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Summer Sun Safety: 101

In Life by Kyle RammlerLeave a Comment

With the surging temperatures of summertime, we thought it would be a good opportunity to remind everyone about some basic sun safety tips. No matter where you are, protecting yourself against the sun is crucial. Don’t let a sunburn or sunstroke ruin your week! Remember these 8 tips before heading out in the heat.

1. Wear Sunscreen

Seems obvious, right? But did you know that sunscreen needs about 30 minutes to bind to your skin before it’s effective? That means applying at least a half an hour before you head outside. Additionally, you should reapply every two hours. If you’re outside all day you’re likely to get a little sun-kissed no matter what – so don’t try to get a tan by forgoing sunscreen!

2. Hydrate Your Body

Take a water bottle with you everywhere you go. Order a glass of water with your meal. It’s especially important to drink water if you’re drinking alcohol. If you’ve stopped for patio drinks, make sure you drink water too! You should be starting and ending your day with a glass of water regardless, but if you’re outside all day, it becomes even more essential to hydrate frequently.. Avoid caffeine and alcohol as much as possible and stick with water!

3. Nourish Your Body

Keeping yourself fed is key in avoiding sunstroke. Don’t skip meals! Eat a big breakfast before heading out for the day. Pack snacks (even if you plan on eating proper meals, an emergency granola bar never hurt anyone!) Try packing snacks that help you stay hydrated – or at least don’t inhibit your hydration. That means avoiding salty snacks like chips and nuts and bringing hydrating food like fruits and veggies.

4. Dress For the Weather

Just like you wear mittens and hats in the wintertime, it’s important not to forget your summertime accessories. This means hats, sunglasses, and light clothing that protect your skin from the sun without making you too hot. You can also get bracelets that change colour to show you the UV index to remind you to apply sunscreen or find shade.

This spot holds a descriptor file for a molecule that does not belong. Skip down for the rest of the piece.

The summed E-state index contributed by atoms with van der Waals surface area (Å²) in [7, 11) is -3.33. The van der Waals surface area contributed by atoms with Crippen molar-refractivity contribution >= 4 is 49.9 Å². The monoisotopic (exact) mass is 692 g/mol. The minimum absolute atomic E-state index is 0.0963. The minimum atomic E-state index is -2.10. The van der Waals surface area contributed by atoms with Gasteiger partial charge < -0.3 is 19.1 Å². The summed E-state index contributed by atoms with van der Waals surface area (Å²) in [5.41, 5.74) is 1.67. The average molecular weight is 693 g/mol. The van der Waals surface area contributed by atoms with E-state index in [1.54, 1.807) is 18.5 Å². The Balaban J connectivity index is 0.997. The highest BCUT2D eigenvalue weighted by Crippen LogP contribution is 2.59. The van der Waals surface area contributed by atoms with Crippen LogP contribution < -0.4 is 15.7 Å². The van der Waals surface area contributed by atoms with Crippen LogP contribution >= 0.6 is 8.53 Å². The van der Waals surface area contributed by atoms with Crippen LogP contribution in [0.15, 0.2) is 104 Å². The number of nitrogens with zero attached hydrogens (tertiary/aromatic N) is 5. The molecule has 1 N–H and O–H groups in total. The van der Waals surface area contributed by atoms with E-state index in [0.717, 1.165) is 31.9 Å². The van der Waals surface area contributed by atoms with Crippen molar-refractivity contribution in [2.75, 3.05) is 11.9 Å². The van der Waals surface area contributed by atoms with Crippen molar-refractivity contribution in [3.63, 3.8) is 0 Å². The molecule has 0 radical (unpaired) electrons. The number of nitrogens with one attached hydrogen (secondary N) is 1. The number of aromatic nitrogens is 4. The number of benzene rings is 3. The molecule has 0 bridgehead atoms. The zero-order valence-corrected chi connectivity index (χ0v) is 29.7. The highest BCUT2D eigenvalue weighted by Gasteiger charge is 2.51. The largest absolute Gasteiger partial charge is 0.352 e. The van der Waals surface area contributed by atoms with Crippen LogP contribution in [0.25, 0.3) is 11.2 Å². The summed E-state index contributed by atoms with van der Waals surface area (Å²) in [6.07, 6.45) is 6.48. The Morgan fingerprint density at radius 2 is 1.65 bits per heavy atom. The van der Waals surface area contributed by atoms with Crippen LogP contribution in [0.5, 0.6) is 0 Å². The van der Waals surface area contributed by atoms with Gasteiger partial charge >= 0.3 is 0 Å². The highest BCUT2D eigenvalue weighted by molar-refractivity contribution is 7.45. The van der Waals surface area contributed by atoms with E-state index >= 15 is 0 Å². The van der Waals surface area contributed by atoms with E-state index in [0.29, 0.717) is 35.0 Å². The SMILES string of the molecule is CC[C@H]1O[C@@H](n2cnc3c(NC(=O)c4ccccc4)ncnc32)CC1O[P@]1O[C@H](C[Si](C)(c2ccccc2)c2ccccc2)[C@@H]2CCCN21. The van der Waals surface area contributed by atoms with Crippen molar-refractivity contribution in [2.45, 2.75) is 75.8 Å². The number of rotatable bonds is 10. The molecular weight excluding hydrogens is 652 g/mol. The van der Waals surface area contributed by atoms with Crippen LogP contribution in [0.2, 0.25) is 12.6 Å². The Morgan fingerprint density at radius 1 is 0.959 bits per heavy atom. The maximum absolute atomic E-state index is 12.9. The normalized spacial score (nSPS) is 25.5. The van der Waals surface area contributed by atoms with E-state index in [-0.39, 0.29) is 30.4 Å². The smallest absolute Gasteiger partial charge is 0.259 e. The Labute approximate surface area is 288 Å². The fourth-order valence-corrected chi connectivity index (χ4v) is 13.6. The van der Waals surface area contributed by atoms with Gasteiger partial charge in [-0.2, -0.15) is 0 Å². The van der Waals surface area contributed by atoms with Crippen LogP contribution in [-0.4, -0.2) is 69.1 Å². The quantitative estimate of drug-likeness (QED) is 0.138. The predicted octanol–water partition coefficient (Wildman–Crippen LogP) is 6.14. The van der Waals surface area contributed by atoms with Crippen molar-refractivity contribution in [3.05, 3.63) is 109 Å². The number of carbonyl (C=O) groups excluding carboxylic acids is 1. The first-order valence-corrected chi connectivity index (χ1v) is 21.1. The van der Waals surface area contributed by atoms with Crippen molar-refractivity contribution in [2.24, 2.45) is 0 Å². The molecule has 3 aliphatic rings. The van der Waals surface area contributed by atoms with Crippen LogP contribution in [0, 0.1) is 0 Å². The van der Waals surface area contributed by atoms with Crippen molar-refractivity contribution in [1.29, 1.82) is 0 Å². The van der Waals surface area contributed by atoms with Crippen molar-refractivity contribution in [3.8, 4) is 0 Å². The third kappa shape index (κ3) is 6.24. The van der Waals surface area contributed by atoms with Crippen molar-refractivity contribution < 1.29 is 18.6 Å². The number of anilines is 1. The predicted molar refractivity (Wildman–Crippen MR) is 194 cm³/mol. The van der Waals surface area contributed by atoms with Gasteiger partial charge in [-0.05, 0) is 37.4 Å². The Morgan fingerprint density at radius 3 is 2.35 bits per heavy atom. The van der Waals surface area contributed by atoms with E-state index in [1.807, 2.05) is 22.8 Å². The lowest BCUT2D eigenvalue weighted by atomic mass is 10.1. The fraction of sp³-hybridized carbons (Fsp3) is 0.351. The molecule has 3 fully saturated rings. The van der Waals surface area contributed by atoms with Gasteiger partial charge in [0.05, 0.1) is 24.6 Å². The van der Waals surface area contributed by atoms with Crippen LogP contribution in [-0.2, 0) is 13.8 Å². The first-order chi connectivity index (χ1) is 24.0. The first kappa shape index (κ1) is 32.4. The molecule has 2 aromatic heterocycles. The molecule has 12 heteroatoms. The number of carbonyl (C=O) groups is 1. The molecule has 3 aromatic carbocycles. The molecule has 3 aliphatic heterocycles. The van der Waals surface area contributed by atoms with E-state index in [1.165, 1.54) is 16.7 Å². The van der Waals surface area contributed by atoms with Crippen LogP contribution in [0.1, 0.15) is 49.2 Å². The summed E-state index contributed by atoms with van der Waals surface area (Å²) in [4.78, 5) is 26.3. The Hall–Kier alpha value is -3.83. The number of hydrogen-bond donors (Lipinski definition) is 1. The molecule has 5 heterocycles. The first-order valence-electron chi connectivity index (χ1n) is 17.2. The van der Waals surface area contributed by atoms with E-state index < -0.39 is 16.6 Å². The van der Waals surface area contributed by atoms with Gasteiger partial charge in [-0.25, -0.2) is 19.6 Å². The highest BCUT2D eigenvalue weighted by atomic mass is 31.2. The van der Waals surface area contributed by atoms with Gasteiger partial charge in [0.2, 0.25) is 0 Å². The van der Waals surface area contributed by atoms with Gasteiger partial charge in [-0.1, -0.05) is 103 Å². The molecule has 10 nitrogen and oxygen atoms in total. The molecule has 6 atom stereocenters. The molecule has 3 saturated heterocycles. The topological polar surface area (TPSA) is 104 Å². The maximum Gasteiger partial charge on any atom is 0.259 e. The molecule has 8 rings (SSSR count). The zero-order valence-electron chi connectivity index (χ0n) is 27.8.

5. Limit Your Sun Exposure

The sun is hottest between 11 am and 3 pm. It’s especially important to wear sunscreen and take breaks from the sun during this time. Make sure you take an umbrella to the beach or sit in some shade off and on. Take breaks from physical activity. In extreme heat, being active puts you at risk of heatstroke. Sit out the next game of volleyball.

6. Know the Signs of Heat Stroke

Knowing the warning signs is incredibly important to prevent an accident. Some of these signs are: dizziness, fatigue, blurred vision, headache, nausea, muscle aches and cramps, confusion, profuse sweating (and then no sweating), rapid heartbeat, and fainting. Dark urine means you’re dehydrated. If you notice any of these signs, drink some water and try to cool yourself down by sitting in the shade, pouring cool water on the back of your neck, and removing unnecessary layers of clothing. It’s also important you tell someone.

7. Know What To Do (Heat Stroke)

If someone tells you they feel like they’re going to faint or they have heat stroke, the first step is to sit them down before they fall down. Have them sit on the ground with their head between their knees. Get them water and cool them down. Don’t leave them unsupervised. Ask for help if you need someone else to get water while you stay by their side. When they feel a little better, get them inside or into some shade. If the person doesn’t feel better in ten to fifteen minutes, call for emergency help.

8. Know What To Do (Sunburn)

If you do get a sunburn, it’s important to treat it. Put a cool, damp cloth on your sunburnt skin to soothe it. Next, you’ll want aloe moisturizer. Staying hydrated will help it heal. Don’t pick your blisters or peel your skin – let it peel naturally. Finally, keep it covered. Don’t risk further burns by exposing it again to the sun. Play it safe and keep your burn away from the sun.

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